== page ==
Then I was handling so much and just trying so hard to get through each day, I sort of forgot about it, I was so tired. Then people started respecting me because I was still functioning. I had just never thought back to those times when I was a kid until I read all that about my natal horoscope chart.

I was seeing my therapist once a month at that point. In between, I would write emails and blog posts about the books I was reading and the things I was thinking about and email them to her. When I arrived for my therapy session, we would talk about them. I worried that she might disapprove of all of this astrology. Fortunately, her daughter is into astrology, too, so I escaped a second mental health diagnosis!

As we were talking along, she happened to ask me, "So, how is your heartburn?" And I had to stop and think about it. Since I had uncovered all this, I had had no heartburn at all. And previously, I had it almost every day. I've even been able to start drinking coffee again. I haven't been brave enough to quit the acid-reducers, but I have been enjoying quite a lot of heartburn- and panic-free Starbucks since that day.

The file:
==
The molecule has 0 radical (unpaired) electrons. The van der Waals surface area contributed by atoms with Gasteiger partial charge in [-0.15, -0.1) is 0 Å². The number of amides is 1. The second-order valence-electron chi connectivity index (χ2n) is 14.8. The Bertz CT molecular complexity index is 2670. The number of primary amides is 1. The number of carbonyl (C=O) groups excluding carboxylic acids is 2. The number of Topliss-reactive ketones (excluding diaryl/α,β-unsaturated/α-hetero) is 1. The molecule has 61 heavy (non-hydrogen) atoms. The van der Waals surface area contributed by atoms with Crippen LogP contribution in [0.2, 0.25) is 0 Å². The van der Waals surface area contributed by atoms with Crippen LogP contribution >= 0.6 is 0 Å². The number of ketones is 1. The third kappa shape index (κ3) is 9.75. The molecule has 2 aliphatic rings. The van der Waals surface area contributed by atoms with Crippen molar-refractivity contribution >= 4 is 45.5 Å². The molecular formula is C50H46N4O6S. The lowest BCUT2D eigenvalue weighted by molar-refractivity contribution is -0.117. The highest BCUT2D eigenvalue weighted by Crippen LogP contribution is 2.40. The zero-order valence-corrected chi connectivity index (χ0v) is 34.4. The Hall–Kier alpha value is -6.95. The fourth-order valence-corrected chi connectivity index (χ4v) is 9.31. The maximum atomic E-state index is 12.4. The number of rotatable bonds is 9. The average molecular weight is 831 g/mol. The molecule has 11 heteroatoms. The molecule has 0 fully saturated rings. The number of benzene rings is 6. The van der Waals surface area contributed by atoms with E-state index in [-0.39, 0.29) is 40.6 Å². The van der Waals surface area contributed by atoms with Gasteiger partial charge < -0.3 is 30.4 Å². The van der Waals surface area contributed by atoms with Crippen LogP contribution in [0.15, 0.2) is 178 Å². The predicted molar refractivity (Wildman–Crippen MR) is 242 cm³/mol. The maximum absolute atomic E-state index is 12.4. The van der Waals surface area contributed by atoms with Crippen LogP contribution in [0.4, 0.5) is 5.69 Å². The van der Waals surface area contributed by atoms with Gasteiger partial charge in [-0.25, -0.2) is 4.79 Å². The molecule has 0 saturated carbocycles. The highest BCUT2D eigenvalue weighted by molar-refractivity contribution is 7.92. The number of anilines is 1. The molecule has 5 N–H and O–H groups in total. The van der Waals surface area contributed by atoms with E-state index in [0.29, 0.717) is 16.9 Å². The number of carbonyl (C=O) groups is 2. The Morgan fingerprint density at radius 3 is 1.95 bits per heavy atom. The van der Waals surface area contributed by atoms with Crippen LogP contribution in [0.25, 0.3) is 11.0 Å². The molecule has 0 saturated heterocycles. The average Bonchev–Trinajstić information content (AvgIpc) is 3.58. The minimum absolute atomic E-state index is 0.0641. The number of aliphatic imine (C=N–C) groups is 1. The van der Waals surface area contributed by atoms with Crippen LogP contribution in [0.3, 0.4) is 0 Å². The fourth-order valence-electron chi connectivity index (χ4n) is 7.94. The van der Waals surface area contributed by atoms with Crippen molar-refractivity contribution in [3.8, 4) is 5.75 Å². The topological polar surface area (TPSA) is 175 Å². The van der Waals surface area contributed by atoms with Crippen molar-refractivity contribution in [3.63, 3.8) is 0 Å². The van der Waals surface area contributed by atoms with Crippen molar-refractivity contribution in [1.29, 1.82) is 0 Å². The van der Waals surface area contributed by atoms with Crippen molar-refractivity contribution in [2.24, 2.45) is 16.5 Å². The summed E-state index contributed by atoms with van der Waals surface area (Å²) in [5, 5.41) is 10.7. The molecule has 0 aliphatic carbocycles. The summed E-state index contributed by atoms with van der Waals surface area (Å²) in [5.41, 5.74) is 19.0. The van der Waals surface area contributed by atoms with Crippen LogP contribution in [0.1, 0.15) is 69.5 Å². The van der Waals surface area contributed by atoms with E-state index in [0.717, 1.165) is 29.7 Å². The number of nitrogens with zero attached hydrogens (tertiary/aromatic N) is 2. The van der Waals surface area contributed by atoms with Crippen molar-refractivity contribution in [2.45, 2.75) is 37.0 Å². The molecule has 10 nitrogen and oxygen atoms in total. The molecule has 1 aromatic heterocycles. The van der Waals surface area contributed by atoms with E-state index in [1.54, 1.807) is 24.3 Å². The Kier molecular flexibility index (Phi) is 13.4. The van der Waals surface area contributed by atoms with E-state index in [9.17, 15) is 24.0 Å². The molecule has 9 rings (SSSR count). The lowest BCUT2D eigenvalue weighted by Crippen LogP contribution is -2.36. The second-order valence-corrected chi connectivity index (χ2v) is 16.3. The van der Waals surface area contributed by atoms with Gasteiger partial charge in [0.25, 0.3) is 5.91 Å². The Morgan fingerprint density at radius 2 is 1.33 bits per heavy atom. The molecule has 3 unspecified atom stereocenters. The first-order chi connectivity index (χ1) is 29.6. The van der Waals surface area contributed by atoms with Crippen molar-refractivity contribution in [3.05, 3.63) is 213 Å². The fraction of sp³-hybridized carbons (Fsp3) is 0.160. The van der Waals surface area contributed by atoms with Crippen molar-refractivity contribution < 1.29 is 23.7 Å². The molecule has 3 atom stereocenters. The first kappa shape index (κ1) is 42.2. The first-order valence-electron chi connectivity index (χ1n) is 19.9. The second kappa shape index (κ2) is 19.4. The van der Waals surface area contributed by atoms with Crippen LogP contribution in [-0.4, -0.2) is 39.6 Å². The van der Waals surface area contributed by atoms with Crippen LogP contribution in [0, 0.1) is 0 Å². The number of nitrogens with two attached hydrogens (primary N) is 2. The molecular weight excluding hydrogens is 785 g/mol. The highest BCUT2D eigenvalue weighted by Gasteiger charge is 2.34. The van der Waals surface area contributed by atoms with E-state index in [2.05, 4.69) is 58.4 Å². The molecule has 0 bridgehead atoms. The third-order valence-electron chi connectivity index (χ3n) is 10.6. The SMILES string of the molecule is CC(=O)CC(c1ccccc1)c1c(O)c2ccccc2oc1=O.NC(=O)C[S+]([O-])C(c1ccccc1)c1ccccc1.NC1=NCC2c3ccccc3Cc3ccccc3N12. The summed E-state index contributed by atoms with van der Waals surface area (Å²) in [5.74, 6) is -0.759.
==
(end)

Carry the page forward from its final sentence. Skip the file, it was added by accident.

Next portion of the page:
Aside from one small panic attack I had at the hairdressers', when the perm solution started burning into my forehead, I haven't had a panic attack since, either.

Ordinarily, I would never recommend astrology as a way to resolve health problems like GERD or panic attacks. Even my doctor told me she didn't think GERD was related to stress. But now I think, if you're having any kind of issue that might be psychological or stress-related, you might want to take a look at your natal horoscope chart. You never know what you might find, or how it might help you.

P.D. Reader, a student astrologer, blogs as The Thinking Other Woman. On the website, she shares advice about affairs, relationship problems, astrology, and more.